Reference > Anthologies > Warner, et al., eds. > The Library > Verse
  PREVIOUSNEXT  

CONTENTS · GENERAL INDEX · QUICK INDEX · SONGS & LYRICS · BIOGRAPHIES
READER’S DIGEST · STUDENT’S COURSE · PORTRAITS · BIBLIOGRAPHIC RECORD
C.D. Warner, et al., comp.  The Library of the World’s Best Literature.
An Anthology in Thirty Volumes.  1917.
 
On the Death of Joseph Rodman Drake
By Fitz-Greene Halleck (1790–1867)
 
GREEN be the turf above thee,
  Friend of my better days!
None knew thee but to love thee,
  Nor named thee but to praise.
 
Tears fell when thou wert dying,        5
  From eyes unused to weep;
And long, where thou art lying,
  Will tears the cold turf steep.
 
When hearts whose truth was proven
  Like thine, are laid in earth,        10
There should a wreath be woven
  To tell the world their worth;
 
And I who woke each morrow
  To clasp thy hand in mine,
Who shared thy joy and sorrow,        15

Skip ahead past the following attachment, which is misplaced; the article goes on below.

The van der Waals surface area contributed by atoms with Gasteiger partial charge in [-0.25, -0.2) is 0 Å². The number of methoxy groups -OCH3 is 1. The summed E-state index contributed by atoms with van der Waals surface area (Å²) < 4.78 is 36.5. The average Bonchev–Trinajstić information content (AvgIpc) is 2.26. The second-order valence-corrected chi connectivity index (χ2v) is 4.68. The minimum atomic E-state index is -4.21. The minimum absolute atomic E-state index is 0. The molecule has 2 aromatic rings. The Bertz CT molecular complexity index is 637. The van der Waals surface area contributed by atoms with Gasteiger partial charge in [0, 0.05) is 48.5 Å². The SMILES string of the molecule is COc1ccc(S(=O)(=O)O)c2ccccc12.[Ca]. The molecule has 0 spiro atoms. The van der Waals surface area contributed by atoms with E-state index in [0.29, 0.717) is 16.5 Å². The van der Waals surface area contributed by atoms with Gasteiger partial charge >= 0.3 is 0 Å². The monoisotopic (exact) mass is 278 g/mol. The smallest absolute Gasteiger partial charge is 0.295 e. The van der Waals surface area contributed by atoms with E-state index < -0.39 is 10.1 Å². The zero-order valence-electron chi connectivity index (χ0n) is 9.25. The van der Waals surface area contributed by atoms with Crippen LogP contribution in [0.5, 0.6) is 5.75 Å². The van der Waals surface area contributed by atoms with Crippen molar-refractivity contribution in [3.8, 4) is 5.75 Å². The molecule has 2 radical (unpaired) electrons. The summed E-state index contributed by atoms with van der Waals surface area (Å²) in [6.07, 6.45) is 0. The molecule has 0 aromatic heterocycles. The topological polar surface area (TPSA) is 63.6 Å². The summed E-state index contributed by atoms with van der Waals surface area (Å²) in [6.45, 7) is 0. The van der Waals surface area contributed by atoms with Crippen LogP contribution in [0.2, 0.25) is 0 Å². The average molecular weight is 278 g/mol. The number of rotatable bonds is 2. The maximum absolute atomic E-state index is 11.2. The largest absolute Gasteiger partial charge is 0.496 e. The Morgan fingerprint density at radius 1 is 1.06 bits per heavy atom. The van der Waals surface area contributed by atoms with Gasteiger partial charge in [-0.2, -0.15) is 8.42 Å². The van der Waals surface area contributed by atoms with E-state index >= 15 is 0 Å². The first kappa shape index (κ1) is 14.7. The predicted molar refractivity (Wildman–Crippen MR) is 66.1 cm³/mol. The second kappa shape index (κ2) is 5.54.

Whose weal and woe were thine,—
 
It should be mine to braid it
  Around thy faded brow,
But I’ve in vain essayed it,
  And feel I cannot now.        20
 
While memory bids me weep thee,
  Nor thoughts nor words are free;
The grief is fixed too deeply
  That mourns a man like thee.
 
 
CONTENTS · GENERAL INDEX · SONGS & LYRICS · BIOGRAPHICAL DICTIONARY
READER’S DIGEST · STUDENT’S COURSE · BIBLIOGRAPHIC RECORD
  PREVIOUSNEXT  
 

Shakespeare · Bible · Strunk · Anatomy · Nonfiction · Quotations · Reference · Fiction · Poetry
© 1993–2015 Bartleby.com · [Top 150] · Subjects · Titles · Authors · World Lit.